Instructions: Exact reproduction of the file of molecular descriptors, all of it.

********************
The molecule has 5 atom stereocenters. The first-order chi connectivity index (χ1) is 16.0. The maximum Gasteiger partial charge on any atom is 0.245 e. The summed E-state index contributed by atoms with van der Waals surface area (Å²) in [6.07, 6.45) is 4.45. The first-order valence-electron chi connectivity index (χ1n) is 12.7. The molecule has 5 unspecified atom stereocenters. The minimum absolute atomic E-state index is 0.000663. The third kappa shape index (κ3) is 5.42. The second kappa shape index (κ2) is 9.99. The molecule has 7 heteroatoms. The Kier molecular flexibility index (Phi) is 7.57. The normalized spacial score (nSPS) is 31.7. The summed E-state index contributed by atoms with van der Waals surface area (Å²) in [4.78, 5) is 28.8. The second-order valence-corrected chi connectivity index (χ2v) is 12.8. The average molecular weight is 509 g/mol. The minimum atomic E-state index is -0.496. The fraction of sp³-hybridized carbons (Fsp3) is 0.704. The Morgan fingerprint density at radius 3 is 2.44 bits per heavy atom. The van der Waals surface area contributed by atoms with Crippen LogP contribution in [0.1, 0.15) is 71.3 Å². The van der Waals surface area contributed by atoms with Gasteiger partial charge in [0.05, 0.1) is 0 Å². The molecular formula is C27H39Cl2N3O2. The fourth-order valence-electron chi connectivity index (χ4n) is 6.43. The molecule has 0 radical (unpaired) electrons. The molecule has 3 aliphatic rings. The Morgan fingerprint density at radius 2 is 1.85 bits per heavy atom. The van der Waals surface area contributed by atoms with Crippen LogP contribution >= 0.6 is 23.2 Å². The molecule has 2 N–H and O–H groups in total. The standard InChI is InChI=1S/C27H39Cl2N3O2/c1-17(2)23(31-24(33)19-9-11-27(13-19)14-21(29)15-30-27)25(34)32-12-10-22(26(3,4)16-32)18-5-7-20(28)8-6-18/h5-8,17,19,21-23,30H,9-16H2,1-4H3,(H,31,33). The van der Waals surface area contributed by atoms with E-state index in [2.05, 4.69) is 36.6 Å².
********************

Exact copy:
The molecule has 5 atom stereocenters. The first-order chi connectivity index (χ1) is 16.0. The maximum Gasteiger partial charge on any atom is 0.245 e. The summed E-state index contributed by atoms with van der Waals surface area (Å²) in [6.07, 6.45) is 4.45. The first-order valence-electron chi connectivity index (χ1n) is 12.7. The molecule has 5 unspecified atom stereocenters. The minimum absolute atomic E-state index is 0.000663. The third kappa shape index (κ3) is 5.42. The second kappa shape index (κ2) is 9.99. The molecule has 7 heteroatoms. The Kier molecular flexibility index (Phi) is 7.57. The normalized spacial score (nSPS) is 31.7. The summed E-state index contributed by atoms with van der Waals surface area (Å²) in [4.78, 5) is 28.8. The second-order valence-corrected chi connectivity index (χ2v) is 12.8. The average molecular weight is 509 g/mol. The minimum atomic E-state index is -0.496. The fraction of sp³-hybridized carbons (Fsp3) is 0.704. The Morgan fingerprint density at radius 3 is 2.44 bits per heavy atom. The van der Waals surface area contributed by atoms with Crippen LogP contribution in [0.1, 0.15) is 71.3 Å². The van der Waals surface area contributed by atoms with Gasteiger partial charge in [0.05, 0.1) is 0 Å². The molecular formula is C27H39Cl2N3O2. The fourth-order valence-electron chi connectivity index (χ4n) is 6.43. The molecule has 0 radical (unpaired) electrons. The molecule has 3 aliphatic rings. The Morgan fingerprint density at radius 2 is 1.85 bits per heavy atom. The van der Waals surface area contributed by atoms with Crippen LogP contribution >= 0.6 is 23.2 Å². The molecule has 2 N–H and O–H groups in total. The standard InChI is InChI=1S/C27H39Cl2N3O2/c1-17(2)23(31-24(33)19-9-11-27(13-19)14-21(29)15-30-27)25(34)32-12-10-22(26(3,4)16-32)18-5-7-20(28)8-6-18/h5-8,17,19,21-23,30H,9-16H2,1-4H3,(H,31,33). The van der Waals surface area contributed by atoms with E-state index in [2.05, 4.69) is 36.6 Å².